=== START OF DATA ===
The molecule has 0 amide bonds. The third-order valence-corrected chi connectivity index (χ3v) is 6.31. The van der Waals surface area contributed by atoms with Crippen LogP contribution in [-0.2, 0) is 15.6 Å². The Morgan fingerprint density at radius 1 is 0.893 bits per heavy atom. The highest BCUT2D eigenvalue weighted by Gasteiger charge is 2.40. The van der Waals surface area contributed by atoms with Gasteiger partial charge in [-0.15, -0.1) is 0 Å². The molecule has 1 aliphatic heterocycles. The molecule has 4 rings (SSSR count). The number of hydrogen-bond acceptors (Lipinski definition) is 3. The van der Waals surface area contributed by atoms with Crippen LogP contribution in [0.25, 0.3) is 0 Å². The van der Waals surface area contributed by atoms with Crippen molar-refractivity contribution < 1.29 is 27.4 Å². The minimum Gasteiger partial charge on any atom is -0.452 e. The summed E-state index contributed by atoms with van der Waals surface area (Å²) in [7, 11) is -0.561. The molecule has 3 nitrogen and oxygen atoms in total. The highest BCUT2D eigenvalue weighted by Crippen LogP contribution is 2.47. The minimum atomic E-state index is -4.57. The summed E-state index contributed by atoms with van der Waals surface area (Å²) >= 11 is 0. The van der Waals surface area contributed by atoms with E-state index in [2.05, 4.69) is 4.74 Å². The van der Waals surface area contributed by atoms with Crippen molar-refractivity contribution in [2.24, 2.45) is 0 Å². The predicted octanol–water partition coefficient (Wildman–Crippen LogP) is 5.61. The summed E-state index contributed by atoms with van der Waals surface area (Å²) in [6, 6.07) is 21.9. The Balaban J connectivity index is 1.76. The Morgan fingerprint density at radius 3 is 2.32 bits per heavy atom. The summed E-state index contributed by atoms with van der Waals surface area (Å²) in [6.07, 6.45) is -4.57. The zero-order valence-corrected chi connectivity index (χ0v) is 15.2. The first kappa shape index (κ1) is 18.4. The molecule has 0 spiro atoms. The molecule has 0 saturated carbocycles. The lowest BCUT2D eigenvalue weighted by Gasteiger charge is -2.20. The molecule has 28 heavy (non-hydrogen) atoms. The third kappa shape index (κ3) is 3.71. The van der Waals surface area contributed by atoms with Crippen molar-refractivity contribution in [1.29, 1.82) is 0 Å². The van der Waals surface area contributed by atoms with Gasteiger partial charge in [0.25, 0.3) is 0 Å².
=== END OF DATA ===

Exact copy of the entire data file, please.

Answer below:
The molecule has 0 amide bonds. The third-order valence-corrected chi connectivity index (χ3v) is 6.31. The van der Waals surface area contributed by atoms with Crippen LogP contribution in [-0.2, 0) is 15.6 Å². The Morgan fingerprint density at radius 1 is 0.893 bits per heavy atom. The highest BCUT2D eigenvalue weighted by Gasteiger charge is 2.40. The van der Waals surface area contributed by atoms with Gasteiger partial charge in [-0.15, -0.1) is 0 Å². The molecule has 1 aliphatic heterocycles. The molecule has 4 rings (SSSR count). The number of hydrogen-bond acceptors (Lipinski definition) is 3. The van der Waals surface area contributed by atoms with Crippen LogP contribution in [0.25, 0.3) is 0 Å². The van der Waals surface area contributed by atoms with Crippen molar-refractivity contribution < 1.29 is 27.4 Å². The minimum Gasteiger partial charge on any atom is -0.452 e. The summed E-state index contributed by atoms with van der Waals surface area (Å²) in [7, 11) is -0.561. The molecule has 3 nitrogen and oxygen atoms in total. The highest BCUT2D eigenvalue weighted by Crippen LogP contribution is 2.47. The minimum atomic E-state index is -4.57. The summed E-state index contributed by atoms with van der Waals surface area (Å²) >= 11 is 0. The van der Waals surface area contributed by atoms with E-state index in [2.05, 4.69) is 4.74 Å². The van der Waals surface area contributed by atoms with Crippen molar-refractivity contribution in [2.24, 2.45) is 0 Å². The predicted octanol–water partition coefficient (Wildman–Crippen LogP) is 5.61. The summed E-state index contributed by atoms with van der Waals surface area (Å²) in [6, 6.07) is 21.9. The Balaban J connectivity index is 1.76. The Morgan fingerprint density at radius 3 is 2.32 bits per heavy atom. The summed E-state index contributed by atoms with van der Waals surface area (Å²) in [6.07, 6.45) is -4.57. The zero-order valence-corrected chi connectivity index (χ0v) is 15.2. The first kappa shape index (κ1) is 18.4. The molecule has 0 spiro atoms. The molecule has 0 saturated carbocycles. The lowest BCUT2D eigenvalue weighted by Gasteiger charge is -2.20. The molecule has 28 heavy (non-hydrogen) atoms. The third kappa shape index (κ3) is 3.71. The van der Waals surface area contributed by atoms with Crippen molar-refractivity contribution in [1.29, 1.82) is 0 Å². The van der Waals surface area contributed by atoms with Gasteiger partial charge in [0.25, 0.3) is 0 Å².